how to take care of yourself as a carer

Self-care often goes out the window when your main priority is to look after someone else, but neglecting your own health can make caring harder. Taking time to nurture your physical and mental health will boost your wellbeing and ability to be a carer.

When your focus is on caring for another person, it’s easy to forget to care for yourself.  But the longer you forget to look after yourself, the harder it becomes to support someone else.  

Self-care is an important part of being a carer. Here are some ways you can take care of yourself as one. 

remember the basics 

There’s a reason exercise, healthy eating, and getting enough sleep are talked about so often, and that’s because they make a huge difference to our mental, physical, and emotional wellbeing. The longer we neglect them for, the harder it becomes to function.  

Caring duties can be a lot harder if you’re not well yourself, which is why it’s just as important to look after yourself as it is the person you’re caring for. 

If you struggle to find time to exercise, remember that some exercise is better than none, even if it’s just a quick 10-minute walk through the park. Being in nature has additional benefits to our wellbeing. 

To ensure you always have healthy meals, try to cook in bulk and freeze the leftovers. That way, on the days you have less time or energy to cook, you’re not tempted to get a ready meal or a takeaway, which can cause your blood sugar to crash later and make you feel worse. 

practice mindfulness 

Mindfulness is a simple way to calm your mind when you’re feeling stressed.  

A couple of ways you could practice it: 

  • focus on one thing you can see, such as a doorknob, and stare at it 
  • look for 5 things you can see, 4 things you can touch, 3 things you can hear, 2 things you can smell, and 1 thing you can taste 

lean on your network 

Talking to someone about your emotions can often feel like an emotional weight has been lifted, even if all that person did was listen.  

Caring is a lot of responsibility and can feel overwhelming at times, so remember that it’s ok to cry if you need to.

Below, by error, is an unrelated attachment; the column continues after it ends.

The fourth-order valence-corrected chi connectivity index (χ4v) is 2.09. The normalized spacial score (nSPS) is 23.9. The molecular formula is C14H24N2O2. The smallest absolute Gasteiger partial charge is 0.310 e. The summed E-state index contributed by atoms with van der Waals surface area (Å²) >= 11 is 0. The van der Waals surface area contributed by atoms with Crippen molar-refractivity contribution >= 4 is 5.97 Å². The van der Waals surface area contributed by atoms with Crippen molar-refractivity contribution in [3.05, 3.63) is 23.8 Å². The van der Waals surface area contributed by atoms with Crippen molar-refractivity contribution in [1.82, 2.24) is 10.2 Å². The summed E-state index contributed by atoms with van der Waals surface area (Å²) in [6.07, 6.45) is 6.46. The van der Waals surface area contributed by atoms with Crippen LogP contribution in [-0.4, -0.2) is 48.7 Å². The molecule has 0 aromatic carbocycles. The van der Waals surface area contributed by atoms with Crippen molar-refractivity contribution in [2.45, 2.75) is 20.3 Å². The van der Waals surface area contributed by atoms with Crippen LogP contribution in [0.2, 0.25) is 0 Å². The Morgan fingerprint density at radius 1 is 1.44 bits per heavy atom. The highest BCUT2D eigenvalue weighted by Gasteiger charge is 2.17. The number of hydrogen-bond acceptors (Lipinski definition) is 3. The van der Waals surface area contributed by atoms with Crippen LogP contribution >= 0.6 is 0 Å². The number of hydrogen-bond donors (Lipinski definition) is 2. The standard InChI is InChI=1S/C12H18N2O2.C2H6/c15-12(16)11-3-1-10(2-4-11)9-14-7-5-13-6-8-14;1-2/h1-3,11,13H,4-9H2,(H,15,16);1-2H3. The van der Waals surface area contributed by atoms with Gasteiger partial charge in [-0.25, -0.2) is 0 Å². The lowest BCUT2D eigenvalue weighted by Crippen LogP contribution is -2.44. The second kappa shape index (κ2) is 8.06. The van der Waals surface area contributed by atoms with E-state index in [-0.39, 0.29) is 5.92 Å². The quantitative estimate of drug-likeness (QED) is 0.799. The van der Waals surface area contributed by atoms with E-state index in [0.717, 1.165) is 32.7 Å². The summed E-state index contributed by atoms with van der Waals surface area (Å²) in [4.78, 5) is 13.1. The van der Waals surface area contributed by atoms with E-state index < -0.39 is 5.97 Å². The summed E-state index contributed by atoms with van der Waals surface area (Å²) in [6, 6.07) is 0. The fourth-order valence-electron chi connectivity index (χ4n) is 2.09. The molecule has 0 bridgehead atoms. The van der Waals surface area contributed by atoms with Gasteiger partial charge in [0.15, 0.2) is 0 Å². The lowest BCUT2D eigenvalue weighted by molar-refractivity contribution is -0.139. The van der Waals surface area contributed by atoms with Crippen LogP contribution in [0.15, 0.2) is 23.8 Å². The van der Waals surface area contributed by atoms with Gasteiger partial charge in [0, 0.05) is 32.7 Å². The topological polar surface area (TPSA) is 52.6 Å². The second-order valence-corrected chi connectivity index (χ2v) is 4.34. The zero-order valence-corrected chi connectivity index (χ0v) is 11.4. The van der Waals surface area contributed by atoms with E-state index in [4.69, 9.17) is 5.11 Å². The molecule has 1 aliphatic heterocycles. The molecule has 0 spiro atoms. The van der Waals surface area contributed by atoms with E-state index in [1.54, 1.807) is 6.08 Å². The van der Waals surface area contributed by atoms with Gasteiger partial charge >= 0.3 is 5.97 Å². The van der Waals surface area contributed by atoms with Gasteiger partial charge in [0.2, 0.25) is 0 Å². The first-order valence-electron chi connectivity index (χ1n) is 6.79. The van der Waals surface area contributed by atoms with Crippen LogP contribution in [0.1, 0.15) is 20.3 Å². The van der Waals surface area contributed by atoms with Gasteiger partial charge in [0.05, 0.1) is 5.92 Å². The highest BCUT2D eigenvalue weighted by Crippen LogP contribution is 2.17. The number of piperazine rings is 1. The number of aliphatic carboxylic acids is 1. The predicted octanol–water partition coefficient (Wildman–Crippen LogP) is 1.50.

Your family and friends are there to support you, even if they don’t fully understand what you’re going through.  

You could send regular email updates, or post on social media, to share with close friends and family what’s happening and ensure everyone gets the same story at the same time. 

You could also connect with other carers online to get advice about your situation, or just find someone to listen. 

talk to your employer 

If you also have a job, talk to your employer about what accommodations they could make.  

This could involve flexible working hours, allowing you to work remotely some or all of the time, or letting you reduce your hours.  

It’s important they understand what’s going on in your life as it will help them to contextualise any changes in behaviour they may see from you, and will help prevent them from putting unnecessary pressure on you. 

spend time on your hobbies and interests 

It can be easy to neglect the hobbies and interests you used to love when you’re focused on caring for someone.  

But even just a couple of hours doing something you enjoy can help you to recharge and boost your mood. 

ask for help 

Asking for help is a strength, and an important part of caring for another person. As much as you may want to, you’ll never be able to do everything. The sooner you ask for help, the less stressful caring will be. 

If the person you’re caring for is reluctant to get other people involved, explain to them the reasons why you need the help and the difference it could make to both of your qualities of life.